• In other embodiments, the invention is adapted to alarm when heart rate drops by a predetermined proportion of a measured baseline within a predetermined time period. For example, it is known that a drop of heartbeat below 70% of baseline in less than 60 seconds and sustained for more than 10 seconds is probably a sign of distress in an infant.
  • In other embodiments, the invention is adapted to alarm when heart rate becomes too fast or increases suddenly.
  • According to another aspect of the invention, further processing means are provided to detect other bodily actions, for example moving, fitting, shivering, breathing, coughing, apnea, choking. In some embodiments these detected actions can be made to trigger an alarm if certain bounds are exceeded. In other embodiments, detected actions can be used to qualify other alarms. For example, movement detection can be used to suppress an alarm which would otherwise be triggered by loss of heartbeat sensing.
  • In some embodiments the heart rate measuring means and alarm means are located within the same wearable enclosure, in other embodiments wireless communication is provided so that the alarm means can be remote from the heart rate measuring means, for example in another room of the house.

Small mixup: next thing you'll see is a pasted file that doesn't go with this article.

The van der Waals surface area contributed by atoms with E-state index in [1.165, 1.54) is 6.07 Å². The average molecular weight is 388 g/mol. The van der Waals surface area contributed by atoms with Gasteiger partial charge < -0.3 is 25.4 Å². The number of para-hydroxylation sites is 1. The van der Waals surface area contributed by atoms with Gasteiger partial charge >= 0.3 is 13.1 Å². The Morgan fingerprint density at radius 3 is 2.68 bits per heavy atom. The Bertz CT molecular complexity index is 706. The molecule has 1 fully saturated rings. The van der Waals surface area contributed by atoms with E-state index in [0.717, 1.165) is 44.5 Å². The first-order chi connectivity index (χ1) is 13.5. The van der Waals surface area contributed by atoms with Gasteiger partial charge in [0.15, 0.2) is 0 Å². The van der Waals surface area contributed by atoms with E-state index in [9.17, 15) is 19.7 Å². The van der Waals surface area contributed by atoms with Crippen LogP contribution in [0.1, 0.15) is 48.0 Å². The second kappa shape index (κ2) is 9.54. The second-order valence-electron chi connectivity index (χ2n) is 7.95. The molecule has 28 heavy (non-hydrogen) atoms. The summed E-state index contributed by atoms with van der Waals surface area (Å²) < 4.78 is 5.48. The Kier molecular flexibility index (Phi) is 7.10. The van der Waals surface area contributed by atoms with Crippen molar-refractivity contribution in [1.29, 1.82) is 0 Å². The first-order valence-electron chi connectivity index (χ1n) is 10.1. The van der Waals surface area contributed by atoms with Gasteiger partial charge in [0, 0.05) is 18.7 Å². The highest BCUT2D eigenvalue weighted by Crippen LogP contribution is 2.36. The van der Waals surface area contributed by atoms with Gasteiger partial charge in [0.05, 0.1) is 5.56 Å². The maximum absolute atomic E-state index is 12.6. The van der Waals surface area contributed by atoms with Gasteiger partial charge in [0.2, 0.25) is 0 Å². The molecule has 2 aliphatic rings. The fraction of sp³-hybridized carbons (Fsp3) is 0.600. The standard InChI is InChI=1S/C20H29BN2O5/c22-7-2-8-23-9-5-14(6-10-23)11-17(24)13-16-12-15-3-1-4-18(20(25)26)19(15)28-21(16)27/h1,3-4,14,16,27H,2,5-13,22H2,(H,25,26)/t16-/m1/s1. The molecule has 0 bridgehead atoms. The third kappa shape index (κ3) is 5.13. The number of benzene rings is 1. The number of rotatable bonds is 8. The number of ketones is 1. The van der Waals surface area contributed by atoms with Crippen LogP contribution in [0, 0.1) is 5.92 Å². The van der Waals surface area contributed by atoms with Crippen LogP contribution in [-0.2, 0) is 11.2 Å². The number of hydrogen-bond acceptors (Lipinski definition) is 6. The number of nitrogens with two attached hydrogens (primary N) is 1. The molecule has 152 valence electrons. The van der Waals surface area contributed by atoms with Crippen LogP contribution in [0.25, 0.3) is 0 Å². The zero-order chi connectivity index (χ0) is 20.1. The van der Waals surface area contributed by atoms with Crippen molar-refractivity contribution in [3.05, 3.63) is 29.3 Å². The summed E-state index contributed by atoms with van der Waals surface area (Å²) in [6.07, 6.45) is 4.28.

• In another aspect, the invention provides a parental reassurance device comprising a wearable enclosure, heart beat detection means, and signalling means coupled to said heart beat detection means and adapted to reproduce a periodic signal at the rate of the heart beat. In some embodiments the reproduced signal is a sound, in other embodiments the signal is visual, and in yet other embodiments it is a tactile signal. In this aspect the invention can allow a parent to hear, see or feel the rhythm of a baby's heartbeat without coming into contact with the baby. The reproduction of the heartbeat other than by sound is useful because it allows heartbeat to be monitored in situations where sound is not the optimal medium, for example allowing deaf carers to monitor heartbeat by touch or sight.